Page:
Floral traits in the New Zealand alpine

Method 2 as described above allows separation of the effects of flower colour from the effects of all other trait differences between two or more types of plants. The use of single flowers or flower heads instead of whole plants also allows one to dissect out effects of floral display when examining responses of flower visitors. My colleagues and I are taking this approach with flowers visited by insects in the New Zealand alpine [D. Campbell, M. Bischoff (U. Otago, New Zealand) and A. Robertson (Massey University, New Zealand), unpubl. res.]. This habitat provides an extreme test case for the role of flower colour, as about 70 % of the species in the flora have white flowers, one of the highest percentages anywhere on Earth (Wardle, 1978), even though many have congeners elsewhere that are brightly coloured (Lloyd, 1985). The preponderance of white has traditionally been attributed to the historical absence of long-tongued social bees (Gibbs, 2006), with the implication that the insects which are present do not have preferences based on colour.

The study site is a set of natural meadows in the Remarkables Mountains on the South Island of New Zealand. We have begun exploring selection on flower colour by providing choices between white and yellow flowers (the second most common colour in the area). The set of experiments allows investigation of whether responses of particular insect pollinators to colour depend on the context of other floral traits. Each experimental array contained 16 cut flowers, of two types, in 1·5 mL tubes filled with water and spaced 10 cm apart. We calculated the proportion of visits made in a foraging bout to one type of flower and compared its mean with the null hypothesis of 0·5 using a one-sample t-test, following arcsin transformation.

At unmanipulated arrays containing eight flowers of each of two species, both colletid bees (Hylaeus sp.) and syrphid flies (Allograpta spp.) showed preferences for certain flower species. We next performed manipulations of colour in single-species arrays of Brachyscome sinclarii and Brachyglottis bellidioides (both Asteraceae). Acrylic paints were used to match the visible spectra of white flowers to those of naturally yellow flowers, and vice versa. These paints also block UV reflectance. Since the experiments involved controls of flowers painted both colours, UV reflectance was absent in both treatments, and responses apply only to signals in the human-visible range. These manipulations resulted in overvisitation of yellow flowers compared with white flowers for both syrphid flies and colletid bees when visiting Brachyglottis bellidioides, but not for syrphid flies visiting B. sinclarii, which is normally white (Fig. 3A).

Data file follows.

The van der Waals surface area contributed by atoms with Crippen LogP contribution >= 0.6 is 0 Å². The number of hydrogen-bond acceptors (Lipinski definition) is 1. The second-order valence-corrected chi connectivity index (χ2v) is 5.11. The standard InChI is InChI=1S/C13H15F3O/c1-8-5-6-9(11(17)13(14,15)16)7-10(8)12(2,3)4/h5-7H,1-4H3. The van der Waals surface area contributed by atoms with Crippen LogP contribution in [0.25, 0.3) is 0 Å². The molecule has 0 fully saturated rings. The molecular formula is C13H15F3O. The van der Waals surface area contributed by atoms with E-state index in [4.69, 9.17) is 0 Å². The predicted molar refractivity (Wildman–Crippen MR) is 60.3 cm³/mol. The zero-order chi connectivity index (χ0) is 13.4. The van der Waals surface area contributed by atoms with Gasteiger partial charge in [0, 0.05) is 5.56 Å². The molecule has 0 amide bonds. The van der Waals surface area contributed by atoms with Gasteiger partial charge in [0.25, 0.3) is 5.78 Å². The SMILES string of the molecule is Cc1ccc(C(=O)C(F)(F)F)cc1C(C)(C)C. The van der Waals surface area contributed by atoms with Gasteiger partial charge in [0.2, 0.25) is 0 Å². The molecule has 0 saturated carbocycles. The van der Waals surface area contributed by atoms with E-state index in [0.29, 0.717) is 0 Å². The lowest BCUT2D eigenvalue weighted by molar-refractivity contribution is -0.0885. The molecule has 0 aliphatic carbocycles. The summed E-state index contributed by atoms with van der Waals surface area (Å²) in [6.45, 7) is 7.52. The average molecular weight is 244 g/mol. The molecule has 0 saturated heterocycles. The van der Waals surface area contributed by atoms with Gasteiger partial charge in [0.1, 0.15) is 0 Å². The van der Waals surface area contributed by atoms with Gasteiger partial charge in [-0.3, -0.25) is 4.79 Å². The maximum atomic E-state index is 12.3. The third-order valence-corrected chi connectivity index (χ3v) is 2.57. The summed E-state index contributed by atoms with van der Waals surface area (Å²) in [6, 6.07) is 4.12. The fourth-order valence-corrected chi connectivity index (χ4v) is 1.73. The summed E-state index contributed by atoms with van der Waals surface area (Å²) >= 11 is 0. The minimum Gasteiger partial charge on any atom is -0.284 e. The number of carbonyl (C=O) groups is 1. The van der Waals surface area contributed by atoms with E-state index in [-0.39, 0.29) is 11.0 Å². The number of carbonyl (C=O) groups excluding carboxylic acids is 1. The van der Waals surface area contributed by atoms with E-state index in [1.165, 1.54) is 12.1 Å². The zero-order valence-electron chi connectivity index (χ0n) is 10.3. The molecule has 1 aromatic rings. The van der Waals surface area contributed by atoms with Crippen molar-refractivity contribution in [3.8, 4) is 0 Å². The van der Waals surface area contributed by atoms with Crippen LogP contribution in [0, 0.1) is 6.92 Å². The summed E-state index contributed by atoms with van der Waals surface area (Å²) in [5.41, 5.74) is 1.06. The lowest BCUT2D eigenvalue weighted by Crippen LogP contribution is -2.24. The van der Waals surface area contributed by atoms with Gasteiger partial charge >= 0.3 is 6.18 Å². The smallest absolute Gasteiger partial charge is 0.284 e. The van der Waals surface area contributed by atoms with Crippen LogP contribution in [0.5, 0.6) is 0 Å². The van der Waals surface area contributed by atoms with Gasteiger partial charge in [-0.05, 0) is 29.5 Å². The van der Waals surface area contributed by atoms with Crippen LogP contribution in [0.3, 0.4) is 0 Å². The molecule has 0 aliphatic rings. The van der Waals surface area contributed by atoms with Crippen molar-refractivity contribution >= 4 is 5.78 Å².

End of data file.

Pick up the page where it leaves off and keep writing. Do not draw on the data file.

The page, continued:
Fig. 3.
Proportion of visits made to traits characteristic of Brachyglottis bellidioides rather than Brachyscome sinclarii for insects in the New Zealand alpine. Means and 95 % confidence intervals are shown for colletid bees (Hylaeus) on the right as indicated ...

Both types of insects also showed preferences based on other floral traits, and so it is of interest to ask how the two kinds of traits interact. For Allograpta, responses to other traits depended on flower colour, with the flies switching preference from Brachyscome to Brachyglottis when flowers of both species were painted yellow rather than white (Fig. 3B). Furthermore, they showed a preference for yellow only when foraging on the normally yellow-flowered species, B. bellidioides. The interaction between effects of the two types of traits can also be seen by comparing preferences in the three types of arrays. With all flower differences intact, these syrphid flies made 67 % of visits to Brachyglottis. With only colour varying (Fig. 3A), the average of the two responses (across the two species) was 62 % of visits to the yellow flowers, which is consistent with their preference for Brachyglottis. However, when flowers of the two species were painted the same colour, so that only morphology and rewards differed, they actually preferred on average to visit Brachyscome instead, with the two responses averaging only 0·375 of the visits to Brachyglottis (Fig. 3B). Creation of other trait combinations is still required to understand fully how these insects respond to trait associations.

Method 3: factorial manipulation of traits